Founded in 1822, the RIHS, a Smithsonian Affiliate, is the fourth-oldest historical society in the United States and is Rhode Island’s largest and oldest historical organization. In Providence, the RIHS owns and operates the John Brown House Museum, a designated National Historic Landmark, built in 1788; the Aldrich House, built in 1822 and used for administration and public programs; and the Mary Elizabeth Robinson Research Center, where archival, book and image collections are housed. In Woonsocket, the RIHS manages the Museum of Work and Culture, a community museum examining the industrial history of northern Rhode Island and of the workers and settlers, especially French-Canadians, who made it one of the state’s most distinctive areas.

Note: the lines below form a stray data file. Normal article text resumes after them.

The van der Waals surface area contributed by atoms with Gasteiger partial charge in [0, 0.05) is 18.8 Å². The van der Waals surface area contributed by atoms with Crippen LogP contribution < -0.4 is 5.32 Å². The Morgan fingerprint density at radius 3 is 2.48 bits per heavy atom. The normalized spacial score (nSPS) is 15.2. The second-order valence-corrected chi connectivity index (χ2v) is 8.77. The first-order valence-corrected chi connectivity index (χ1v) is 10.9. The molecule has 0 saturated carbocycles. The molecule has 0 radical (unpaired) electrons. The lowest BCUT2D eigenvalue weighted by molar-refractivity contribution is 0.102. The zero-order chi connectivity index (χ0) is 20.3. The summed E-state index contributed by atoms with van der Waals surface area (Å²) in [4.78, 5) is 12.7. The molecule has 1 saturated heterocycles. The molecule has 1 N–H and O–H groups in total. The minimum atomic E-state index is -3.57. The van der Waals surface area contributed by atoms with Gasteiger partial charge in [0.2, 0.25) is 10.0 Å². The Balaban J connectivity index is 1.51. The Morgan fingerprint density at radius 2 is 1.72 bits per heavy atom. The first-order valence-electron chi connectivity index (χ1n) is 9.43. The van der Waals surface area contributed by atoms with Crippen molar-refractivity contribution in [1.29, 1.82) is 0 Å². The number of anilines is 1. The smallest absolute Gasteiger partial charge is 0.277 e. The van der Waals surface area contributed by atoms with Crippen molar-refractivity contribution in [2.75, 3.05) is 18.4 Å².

The White House says an independent inspector general will conduct a new investigation of the FBI and Justice Department. The expanded probe will look for "any irregularities" with the FBI or Justice Department's "tactics" concerning the Trump presidential campaign. Over the weekend, Trump demanded a probe into whether his presidential campaign was infiltrated or surveilled by the FBI for political purposes.        President Trump is giving high marks to the first woman to head the CIA. At a swearing-in ceremony for Gina Haspel [[ HASS-pel ]] yesterday, Trump praised her toughness. He noted Haspel's three decades of work as a CIA operative. Trump said the CIA employs the most elite intelligence professionals on the planet. He said that Haspel will help keep the U.S. safe, proud and free.        Texas Governor Greg Abbott will be hosting a series of roundtables on school safety. The governor announced yesterday the first of the discussion groups happens at the Texas Capitol and will feature education and law enforcement leaders talking how to improve school district security. Two more roundtables are planned for tomorrow and Thursday. The roundtables are happening after last week's deadly attack at Santa Fe High School which left ten dead.       The Trump administration is getting bad reviews for its coin commemorating President Trump's planned summit meeting with North Korean leader Kim Jong Un. One side of the coin released yesterday shows Trump and Kim in profile and the other shows Air Force One flying over the White House. Many critics are panning the description of Kim as Supreme Leader of the Democratic People's Republic of Korea. Trump and Kim are tentatively scheduled to meet in Singapore on June 12th but North Korea has recently said Kim might not show up.        A Maryland police officer is dead in the line of duty. The Baltimore County officer was critically injured during an incident yesterday afternoon, transported to a hospital and pronounced dead a short time later. The officer was investigating a possible breaking and entering when she confronted at least one suspect. Police have not released any details about the injuries the officer suffered pending the results of an autopsy.        New data is shedding light on higher suicide rates among young African-American children. A study published this week in the journal, "JAMA," found that the number of black children younger than 13 that take their own lives is twice as much as the number of white children that do. African-American kids ages five to 12 had especially higher suicide rates.